Even as GLORY debuted its lightweight division at GLORY 1 STOCKHOLM, Giorgio Petrosyan was already considered its king by default. Not only was he ranked #1 in the world at lightweight, he was also considered to be probably the #1 pound-for-pound kickboxer in the world.
That first GLORY event featured a field of sixteen lightweights fighting single matches which would leave eight winners at the end of the night. Those eight would then go forward to the final eight-man tournament at GLORY 3 ROME to battle it out in a one-night tournament to produce an ultimate victor.
Petrosyan was expected to be the tournament winner even before the first sixteen participants had all been announced and the bookmakers were right – he beat Fabio Pinca, Ky Hollenbeck, Davit Kiria and then Robin van Roosmalen to capture the tournament grand prize.
Fast-forward to December 2013 and it was tournament time again, this time a four-man affair featuring Petrosyan, Van Roosmalen, Kiria and Andy Ristie, who had earned his tournament spot by going 4-0 since his debut at GLORY 2 BRUSSELS, including a stoppage win over Albert Kraus.
Petrosyan was once again expected to breeze through the tournament in his usual clinical fashion, making elite professional opponents look like intermediates. Floyd Mayweather Jr was ringside for the event and the commentators were freely making comparisons between Petrosyan and Mayweather’s levels of defensive perfection.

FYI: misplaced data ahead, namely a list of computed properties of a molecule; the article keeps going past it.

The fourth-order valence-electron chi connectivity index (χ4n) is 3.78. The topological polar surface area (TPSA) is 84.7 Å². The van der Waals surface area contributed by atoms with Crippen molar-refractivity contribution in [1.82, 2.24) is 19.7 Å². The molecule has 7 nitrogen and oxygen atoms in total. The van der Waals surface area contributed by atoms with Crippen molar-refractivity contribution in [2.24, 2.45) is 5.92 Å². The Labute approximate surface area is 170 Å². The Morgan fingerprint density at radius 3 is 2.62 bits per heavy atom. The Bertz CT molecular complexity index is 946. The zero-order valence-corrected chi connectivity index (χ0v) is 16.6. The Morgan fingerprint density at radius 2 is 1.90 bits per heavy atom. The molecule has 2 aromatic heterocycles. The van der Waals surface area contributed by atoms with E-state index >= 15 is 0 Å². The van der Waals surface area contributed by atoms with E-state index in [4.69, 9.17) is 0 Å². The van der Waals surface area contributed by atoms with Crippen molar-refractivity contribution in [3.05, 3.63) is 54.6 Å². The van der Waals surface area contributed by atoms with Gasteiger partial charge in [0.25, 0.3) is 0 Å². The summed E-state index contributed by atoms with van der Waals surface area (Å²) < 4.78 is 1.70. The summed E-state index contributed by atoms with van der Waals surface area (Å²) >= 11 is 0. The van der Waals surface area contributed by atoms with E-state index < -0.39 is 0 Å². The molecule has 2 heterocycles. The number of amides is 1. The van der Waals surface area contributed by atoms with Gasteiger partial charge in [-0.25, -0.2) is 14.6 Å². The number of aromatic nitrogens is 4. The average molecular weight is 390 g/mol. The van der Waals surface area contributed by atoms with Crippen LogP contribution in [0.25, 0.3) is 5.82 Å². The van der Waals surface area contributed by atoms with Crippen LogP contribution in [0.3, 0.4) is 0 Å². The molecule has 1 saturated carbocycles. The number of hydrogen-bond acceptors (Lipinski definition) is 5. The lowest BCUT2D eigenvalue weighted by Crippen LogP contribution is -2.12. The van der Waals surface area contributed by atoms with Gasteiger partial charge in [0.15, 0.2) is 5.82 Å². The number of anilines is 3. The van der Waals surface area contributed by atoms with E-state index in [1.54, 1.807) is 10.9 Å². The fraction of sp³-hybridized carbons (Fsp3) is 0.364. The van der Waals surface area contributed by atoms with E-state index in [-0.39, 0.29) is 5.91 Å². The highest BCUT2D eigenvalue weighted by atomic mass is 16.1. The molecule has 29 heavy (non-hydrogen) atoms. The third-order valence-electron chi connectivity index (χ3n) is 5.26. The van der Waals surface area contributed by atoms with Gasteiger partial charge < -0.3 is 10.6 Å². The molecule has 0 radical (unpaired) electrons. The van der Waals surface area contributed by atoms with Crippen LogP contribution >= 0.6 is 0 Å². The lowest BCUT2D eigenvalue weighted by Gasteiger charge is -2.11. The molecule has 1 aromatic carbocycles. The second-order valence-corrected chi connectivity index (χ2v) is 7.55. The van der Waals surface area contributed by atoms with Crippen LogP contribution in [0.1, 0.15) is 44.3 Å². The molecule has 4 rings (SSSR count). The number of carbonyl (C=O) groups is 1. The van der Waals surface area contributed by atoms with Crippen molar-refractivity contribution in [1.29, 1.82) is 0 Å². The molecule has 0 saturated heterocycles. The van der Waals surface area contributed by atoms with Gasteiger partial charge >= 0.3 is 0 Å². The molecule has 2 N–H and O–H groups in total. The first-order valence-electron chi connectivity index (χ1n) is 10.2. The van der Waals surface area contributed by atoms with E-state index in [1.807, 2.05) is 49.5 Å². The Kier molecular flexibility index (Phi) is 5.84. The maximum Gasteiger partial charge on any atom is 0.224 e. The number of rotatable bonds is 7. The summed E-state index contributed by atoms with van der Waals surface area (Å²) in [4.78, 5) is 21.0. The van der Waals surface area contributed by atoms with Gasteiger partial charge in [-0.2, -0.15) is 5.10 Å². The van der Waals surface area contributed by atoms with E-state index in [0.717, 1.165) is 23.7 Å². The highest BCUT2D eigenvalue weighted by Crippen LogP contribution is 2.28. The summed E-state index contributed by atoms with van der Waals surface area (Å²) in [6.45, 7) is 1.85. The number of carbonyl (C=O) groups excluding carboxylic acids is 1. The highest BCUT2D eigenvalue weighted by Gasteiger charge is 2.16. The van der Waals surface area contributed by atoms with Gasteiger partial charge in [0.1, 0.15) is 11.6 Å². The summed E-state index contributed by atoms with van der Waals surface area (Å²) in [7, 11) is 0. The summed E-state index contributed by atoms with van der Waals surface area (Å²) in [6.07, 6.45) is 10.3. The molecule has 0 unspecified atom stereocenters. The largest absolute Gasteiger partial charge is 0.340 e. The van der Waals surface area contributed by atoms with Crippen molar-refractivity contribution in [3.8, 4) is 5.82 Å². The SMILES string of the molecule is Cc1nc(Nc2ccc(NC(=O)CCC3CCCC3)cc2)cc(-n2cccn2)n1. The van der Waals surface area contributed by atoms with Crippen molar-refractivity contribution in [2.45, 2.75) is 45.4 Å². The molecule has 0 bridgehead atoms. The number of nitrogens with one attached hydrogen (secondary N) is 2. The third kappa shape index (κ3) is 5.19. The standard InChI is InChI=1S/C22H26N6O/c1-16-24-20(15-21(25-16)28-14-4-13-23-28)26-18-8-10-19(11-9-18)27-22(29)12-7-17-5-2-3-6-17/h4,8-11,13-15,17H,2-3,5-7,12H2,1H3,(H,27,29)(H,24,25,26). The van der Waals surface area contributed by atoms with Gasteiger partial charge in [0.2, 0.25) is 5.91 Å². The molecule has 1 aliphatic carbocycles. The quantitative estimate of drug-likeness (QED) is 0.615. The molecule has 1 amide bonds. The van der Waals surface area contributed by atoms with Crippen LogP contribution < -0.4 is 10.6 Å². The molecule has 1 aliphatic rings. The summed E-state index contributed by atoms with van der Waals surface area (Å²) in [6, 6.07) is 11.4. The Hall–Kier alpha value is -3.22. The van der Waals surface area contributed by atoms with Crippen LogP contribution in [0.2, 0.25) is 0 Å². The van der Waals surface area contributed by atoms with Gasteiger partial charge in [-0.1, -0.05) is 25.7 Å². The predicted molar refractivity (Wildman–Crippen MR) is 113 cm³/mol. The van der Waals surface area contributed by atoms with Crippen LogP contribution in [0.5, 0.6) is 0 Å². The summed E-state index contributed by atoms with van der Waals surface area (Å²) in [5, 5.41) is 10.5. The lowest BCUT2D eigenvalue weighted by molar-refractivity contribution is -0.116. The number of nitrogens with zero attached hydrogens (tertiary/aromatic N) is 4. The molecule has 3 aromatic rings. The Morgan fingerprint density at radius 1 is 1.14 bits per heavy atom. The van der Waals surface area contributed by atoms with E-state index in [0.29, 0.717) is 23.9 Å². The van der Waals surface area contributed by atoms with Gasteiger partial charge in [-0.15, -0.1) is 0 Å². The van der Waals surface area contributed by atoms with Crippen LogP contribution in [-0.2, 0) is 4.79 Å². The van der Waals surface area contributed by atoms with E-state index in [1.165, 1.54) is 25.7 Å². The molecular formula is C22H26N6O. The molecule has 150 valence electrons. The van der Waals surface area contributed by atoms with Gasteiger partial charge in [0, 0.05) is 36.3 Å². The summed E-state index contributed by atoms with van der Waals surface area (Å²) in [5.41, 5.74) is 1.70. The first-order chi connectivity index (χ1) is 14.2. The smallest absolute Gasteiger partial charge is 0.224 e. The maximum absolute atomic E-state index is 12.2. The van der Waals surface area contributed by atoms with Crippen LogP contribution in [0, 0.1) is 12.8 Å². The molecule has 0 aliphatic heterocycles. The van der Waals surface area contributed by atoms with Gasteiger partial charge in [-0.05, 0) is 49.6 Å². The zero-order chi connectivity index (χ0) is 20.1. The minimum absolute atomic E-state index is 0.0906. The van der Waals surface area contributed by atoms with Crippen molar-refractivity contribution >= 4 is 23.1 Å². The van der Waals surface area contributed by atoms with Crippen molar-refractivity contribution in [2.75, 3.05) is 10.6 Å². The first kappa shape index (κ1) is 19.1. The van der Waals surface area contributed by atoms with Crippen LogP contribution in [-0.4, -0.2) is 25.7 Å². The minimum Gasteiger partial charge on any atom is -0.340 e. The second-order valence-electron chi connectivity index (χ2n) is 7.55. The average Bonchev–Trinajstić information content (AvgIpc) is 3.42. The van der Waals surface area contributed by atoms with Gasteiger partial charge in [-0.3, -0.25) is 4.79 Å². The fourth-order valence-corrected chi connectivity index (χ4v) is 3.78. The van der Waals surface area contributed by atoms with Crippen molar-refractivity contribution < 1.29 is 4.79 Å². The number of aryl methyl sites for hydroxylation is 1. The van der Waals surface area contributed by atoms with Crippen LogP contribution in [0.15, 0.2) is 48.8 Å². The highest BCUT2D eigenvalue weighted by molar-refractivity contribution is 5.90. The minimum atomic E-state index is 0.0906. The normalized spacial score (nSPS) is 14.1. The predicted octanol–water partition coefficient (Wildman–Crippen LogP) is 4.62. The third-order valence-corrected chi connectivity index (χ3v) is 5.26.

At that point Petrosyan had lost just once from eighty career fights. That loss came early in his career in Thailand and Petrosyan claims it only came about because the Thai promoter deliberately gave him contaminated water to drink in order to make him ill on fight day. Whether there is any truth to that or not, Petrosyan’s excellent record speaks for itself.
Some critics considered the semi-final pairing with Ristie to be a mismatch; before joining GLORY, Ristie had fought for It’s Showtime and had demonstrated skill but also inconsistency. Unfavorable comparisons were drawn between his arrhythmic unorthodox style and Petrosyan’s textbook technicality.